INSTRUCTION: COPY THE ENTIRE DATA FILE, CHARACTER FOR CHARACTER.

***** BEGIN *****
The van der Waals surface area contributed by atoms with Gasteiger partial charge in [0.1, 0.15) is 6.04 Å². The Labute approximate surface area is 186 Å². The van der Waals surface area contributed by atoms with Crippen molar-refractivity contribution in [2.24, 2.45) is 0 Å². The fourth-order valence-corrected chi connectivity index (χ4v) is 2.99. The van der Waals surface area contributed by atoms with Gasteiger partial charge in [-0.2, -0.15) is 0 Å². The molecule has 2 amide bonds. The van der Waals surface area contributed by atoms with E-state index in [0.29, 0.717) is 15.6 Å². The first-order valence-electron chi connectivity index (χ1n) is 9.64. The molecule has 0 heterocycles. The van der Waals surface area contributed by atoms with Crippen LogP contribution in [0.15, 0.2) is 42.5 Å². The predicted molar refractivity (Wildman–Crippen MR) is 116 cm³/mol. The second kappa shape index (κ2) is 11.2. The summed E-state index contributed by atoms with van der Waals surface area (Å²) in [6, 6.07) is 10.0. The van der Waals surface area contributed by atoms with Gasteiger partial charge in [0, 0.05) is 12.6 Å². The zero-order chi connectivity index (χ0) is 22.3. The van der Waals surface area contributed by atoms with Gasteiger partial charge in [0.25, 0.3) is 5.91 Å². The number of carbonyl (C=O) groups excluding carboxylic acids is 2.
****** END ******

The van der Waals surface area contributed by atoms with Gasteiger partial charge in [0.1, 0.15) is 6.04 Å². The Labute approximate surface area is 186 Å². The van der Waals surface area contributed by atoms with Crippen molar-refractivity contribution in [2.24, 2.45) is 0 Å². The fourth-order valence-corrected chi connectivity index (χ4v) is 2.99. The van der Waals surface area contributed by atoms with Gasteiger partial charge in [-0.2, -0.15) is 0 Å². The molecule has 2 amide bonds. The van der Waals surface area contributed by atoms with E-state index in [0.29, 0.717) is 15.6 Å². The first-order valence-electron chi connectivity index (χ1n) is 9.64. The molecule has 0 heterocycles. The van der Waals surface area contributed by atoms with Crippen LogP contribution in [0.15, 0.2) is 42.5 Å². The predicted molar refractivity (Wildman–Crippen MR) is 116 cm³/mol. The second kappa shape index (κ2) is 11.2. The summed E-state index contributed by atoms with van der Waals surface area (Å²) in [6, 6.07) is 10.0. The van der Waals surface area contributed by atoms with Gasteiger partial charge in [0, 0.05) is 12.6 Å². The zero-order chi connectivity index (χ0) is 22.3. The van der Waals surface area contributed by atoms with Gasteiger partial charge in [0.25, 0.3) is 5.91 Å². The number of carbonyl (C=O) groups excluding carboxylic acids is 2.